Even after I was old enough to realize that life was never going to place me in that Victorian dollhouse (an embarrassingly recent development), I clung to the idea of a turret of the spirit, a sanctuary of peace and order within my mind. This delusion is even less realistic than the Painted Lady. I might win the lottery and buy that gorgeous house, but I am never going to be the Writer in the Turret. An idealized, fictional self cannot write, so I have no choice but to write as Julie Goldberg and all therein.
The turret is not an objective, but an obstacle. It tells me that I cannot write until circumstances are clinically safe for creativity. But what kind of story could germinate in such a sterile environment?
I place part of the blame on Virginia Woolf, who wrote in A Room of One’s Own, a book I read repeatedly in my twenties, that a woman must possess a room of her own and £500 a year in order to write fiction. The £500 was not a salary, but the income Woolf earned on an inheritance, equivalent to a comfortable middle-class wage. A writer, Woolf believed, must not need to earn a living. Elsewhere, Woolf makes it clear that children do not occupy this room of one’s own, nor the one next door to it or upstairs or downstairs from it, or anywhere near it.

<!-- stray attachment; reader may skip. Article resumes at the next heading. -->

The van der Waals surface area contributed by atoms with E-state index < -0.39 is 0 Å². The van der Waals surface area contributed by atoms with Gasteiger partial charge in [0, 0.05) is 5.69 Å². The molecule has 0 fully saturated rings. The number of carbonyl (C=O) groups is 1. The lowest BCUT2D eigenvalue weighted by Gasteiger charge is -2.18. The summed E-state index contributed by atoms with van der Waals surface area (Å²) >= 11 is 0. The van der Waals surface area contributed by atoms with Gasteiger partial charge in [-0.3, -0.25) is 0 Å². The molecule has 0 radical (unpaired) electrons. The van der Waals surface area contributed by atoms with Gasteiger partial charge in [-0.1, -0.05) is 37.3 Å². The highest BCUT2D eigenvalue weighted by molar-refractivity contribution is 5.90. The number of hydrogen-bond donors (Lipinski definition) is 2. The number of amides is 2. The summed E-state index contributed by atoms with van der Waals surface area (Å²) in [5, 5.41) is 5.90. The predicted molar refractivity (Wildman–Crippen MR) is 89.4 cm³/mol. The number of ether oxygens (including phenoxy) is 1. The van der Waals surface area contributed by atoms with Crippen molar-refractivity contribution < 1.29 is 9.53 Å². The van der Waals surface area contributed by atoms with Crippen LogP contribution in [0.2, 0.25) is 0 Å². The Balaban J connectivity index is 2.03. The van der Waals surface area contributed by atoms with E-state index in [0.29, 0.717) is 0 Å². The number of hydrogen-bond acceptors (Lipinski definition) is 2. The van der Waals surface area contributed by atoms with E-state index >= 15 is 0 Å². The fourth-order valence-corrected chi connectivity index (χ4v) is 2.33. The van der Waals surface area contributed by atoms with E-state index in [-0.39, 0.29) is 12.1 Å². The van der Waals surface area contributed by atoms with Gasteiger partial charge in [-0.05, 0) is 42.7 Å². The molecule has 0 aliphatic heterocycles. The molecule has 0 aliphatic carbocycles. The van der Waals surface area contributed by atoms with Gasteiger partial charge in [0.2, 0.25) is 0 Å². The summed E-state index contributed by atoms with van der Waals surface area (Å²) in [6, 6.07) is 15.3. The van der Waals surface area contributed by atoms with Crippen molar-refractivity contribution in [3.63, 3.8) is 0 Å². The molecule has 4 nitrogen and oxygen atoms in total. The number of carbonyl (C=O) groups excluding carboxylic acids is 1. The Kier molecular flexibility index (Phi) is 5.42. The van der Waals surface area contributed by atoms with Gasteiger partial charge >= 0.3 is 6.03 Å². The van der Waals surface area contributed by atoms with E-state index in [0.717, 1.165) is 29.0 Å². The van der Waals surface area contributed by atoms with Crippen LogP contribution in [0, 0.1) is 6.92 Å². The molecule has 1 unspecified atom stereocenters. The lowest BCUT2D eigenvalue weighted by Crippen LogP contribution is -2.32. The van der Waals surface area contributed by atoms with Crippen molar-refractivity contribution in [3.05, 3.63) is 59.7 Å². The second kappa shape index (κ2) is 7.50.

Two children wander in and out of the room in which I attempt to write, which is not a room of my own, but the bedroom I share with my husband, and they claim a large percentage of my £500 a year, which, in any case, I have to earn. The house itself is a decidedly unromantic bi-level ranch exactly like every other in my New York suburb, a utilitarian structure convenient for the raising of children. Architecturally, it’s a blank slate, but its rectilinear form doesn’t lend itself to the cozy nook, the hidden sewing room, the bower of poetry. Lacking a writing desk, lately I write propped up in bed after all the evening tasks are completed, and the only antique is my ancient laptop.
The day I am seized with the idea for the essay you are now reading, I have only forty-five minutes before it is time to pick my daughter up from dance class. I find a notebook on the floor and begin to sketch the concept of the turret while perched on the edge of our messily-made bed, a pile of half-sorted clean socks and underwear scattered over one side. A lamp on the dresser provides less light than I need. My son wanders in to read me the players’ names from the fifty baseball cards his teacher gave him.